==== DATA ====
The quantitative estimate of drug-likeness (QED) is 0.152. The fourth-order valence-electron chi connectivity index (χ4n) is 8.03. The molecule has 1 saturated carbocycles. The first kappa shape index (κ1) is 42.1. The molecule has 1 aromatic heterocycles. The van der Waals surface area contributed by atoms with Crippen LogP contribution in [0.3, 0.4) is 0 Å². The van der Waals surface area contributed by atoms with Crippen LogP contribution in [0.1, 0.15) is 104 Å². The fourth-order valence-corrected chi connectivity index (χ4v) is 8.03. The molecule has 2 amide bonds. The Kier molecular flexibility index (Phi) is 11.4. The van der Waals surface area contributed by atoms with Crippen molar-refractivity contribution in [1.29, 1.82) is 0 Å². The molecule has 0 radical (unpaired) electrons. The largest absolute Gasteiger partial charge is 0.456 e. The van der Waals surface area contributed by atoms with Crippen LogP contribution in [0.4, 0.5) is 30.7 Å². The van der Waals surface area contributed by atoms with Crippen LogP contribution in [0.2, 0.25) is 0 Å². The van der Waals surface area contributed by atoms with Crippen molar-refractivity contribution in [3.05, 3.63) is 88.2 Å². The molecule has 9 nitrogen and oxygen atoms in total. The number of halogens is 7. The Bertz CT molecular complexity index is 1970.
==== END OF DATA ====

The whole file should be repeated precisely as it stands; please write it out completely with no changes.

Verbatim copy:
The quantitative estimate of drug-likeness (QED) is 0.152. The fourth-order valence-electron chi connectivity index (χ4n) is 8.03. The molecule has 1 saturated carbocycles. The first kappa shape index (κ1) is 42.1. The molecule has 1 aromatic heterocycles. The van der Waals surface area contributed by atoms with Crippen LogP contribution in [0.3, 0.4) is 0 Å². The van der Waals surface area contributed by atoms with Crippen LogP contribution in [0.1, 0.15) is 104 Å². The fourth-order valence-corrected chi connectivity index (χ4v) is 8.03. The molecule has 2 amide bonds. The Kier molecular flexibility index (Phi) is 11.4. The van der Waals surface area contributed by atoms with Crippen molar-refractivity contribution in [1.29, 1.82) is 0 Å². The molecule has 0 radical (unpaired) electrons. The largest absolute Gasteiger partial charge is 0.456 e. The van der Waals surface area contributed by atoms with Crippen LogP contribution in [0.4, 0.5) is 30.7 Å². The van der Waals surface area contributed by atoms with Crippen LogP contribution in [0.2, 0.25) is 0 Å². The van der Waals surface area contributed by atoms with Crippen molar-refractivity contribution in [3.05, 3.63) is 88.2 Å². The molecule has 9 nitrogen and oxygen atoms in total. The number of halogens is 7. The Bertz CT molecular complexity index is 1970.